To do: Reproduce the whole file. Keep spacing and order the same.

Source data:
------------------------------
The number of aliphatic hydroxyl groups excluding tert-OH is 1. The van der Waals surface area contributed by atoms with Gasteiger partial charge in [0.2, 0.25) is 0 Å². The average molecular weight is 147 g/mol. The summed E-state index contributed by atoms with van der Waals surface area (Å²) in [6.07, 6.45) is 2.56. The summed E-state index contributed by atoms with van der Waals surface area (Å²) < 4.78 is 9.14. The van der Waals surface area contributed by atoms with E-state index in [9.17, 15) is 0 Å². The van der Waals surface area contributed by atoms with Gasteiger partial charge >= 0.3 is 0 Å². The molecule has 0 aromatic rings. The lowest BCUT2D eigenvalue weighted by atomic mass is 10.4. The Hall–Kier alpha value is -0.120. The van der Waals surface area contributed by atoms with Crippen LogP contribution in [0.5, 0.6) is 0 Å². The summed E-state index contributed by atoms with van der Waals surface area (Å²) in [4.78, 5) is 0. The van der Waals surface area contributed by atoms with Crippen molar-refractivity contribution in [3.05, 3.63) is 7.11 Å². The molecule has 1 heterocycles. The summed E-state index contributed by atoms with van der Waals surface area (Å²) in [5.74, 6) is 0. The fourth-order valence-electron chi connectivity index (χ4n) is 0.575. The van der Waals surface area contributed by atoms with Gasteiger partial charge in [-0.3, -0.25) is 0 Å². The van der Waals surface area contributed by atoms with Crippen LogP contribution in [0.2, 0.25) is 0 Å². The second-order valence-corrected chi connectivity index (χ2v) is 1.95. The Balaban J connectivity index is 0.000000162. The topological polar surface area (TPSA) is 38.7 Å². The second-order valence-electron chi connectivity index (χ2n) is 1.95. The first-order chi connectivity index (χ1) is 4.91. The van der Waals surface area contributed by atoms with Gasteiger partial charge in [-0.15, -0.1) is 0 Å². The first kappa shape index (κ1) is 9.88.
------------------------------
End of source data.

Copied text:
The number of aliphatic hydroxyl groups excluding tert-OH is 1. The van der Waals surface area contributed by atoms with Gasteiger partial charge in [0.2, 0.25) is 0 Å². The average molecular weight is 147 g/mol. The summed E-state index contributed by atoms with van der Waals surface area (Å²) in [6.07, 6.45) is 2.56. The summed E-state index contributed by atoms with van der Waals surface area (Å²) < 4.78 is 9.14. The van der Waals surface area contributed by atoms with E-state index in [9.17, 15) is 0 Å². The van der Waals surface area contributed by atoms with Gasteiger partial charge >= 0.3 is 0 Å². The molecule has 0 aromatic rings. The lowest BCUT2D eigenvalue weighted by atomic mass is 10.4. The Hall–Kier alpha value is -0.120. The van der Waals surface area contributed by atoms with Crippen LogP contribution in [0.5, 0.6) is 0 Å². The summed E-state index contributed by atoms with van der Waals surface area (Å²) in [4.78, 5) is 0. The van der Waals surface area contributed by atoms with Crippen molar-refractivity contribution in [3.05, 3.63) is 7.11 Å². The molecule has 1 heterocycles. The summed E-state index contributed by atoms with van der Waals surface area (Å²) in [5.74, 6) is 0. The fourth-order valence-electron chi connectivity index (χ4n) is 0.575. The van der Waals surface area contributed by atoms with Gasteiger partial charge in [-0.3, -0.25) is 0 Å². The van der Waals surface area contributed by atoms with Crippen LogP contribution in [0.2, 0.25) is 0 Å². The second-order valence-corrected chi connectivity index (χ2v) is 1.95. The Balaban J connectivity index is 0.000000162. The topological polar surface area (TPSA) is 38.7 Å². The second-order valence-electron chi connectivity index (χ2n) is 1.95. The first-order chi connectivity index (χ1) is 4.91. The van der Waals surface area contributed by atoms with Gasteiger partial charge in [-0.15, -0.1) is 0 Å². The first kappa shape index (κ1) is 9.88.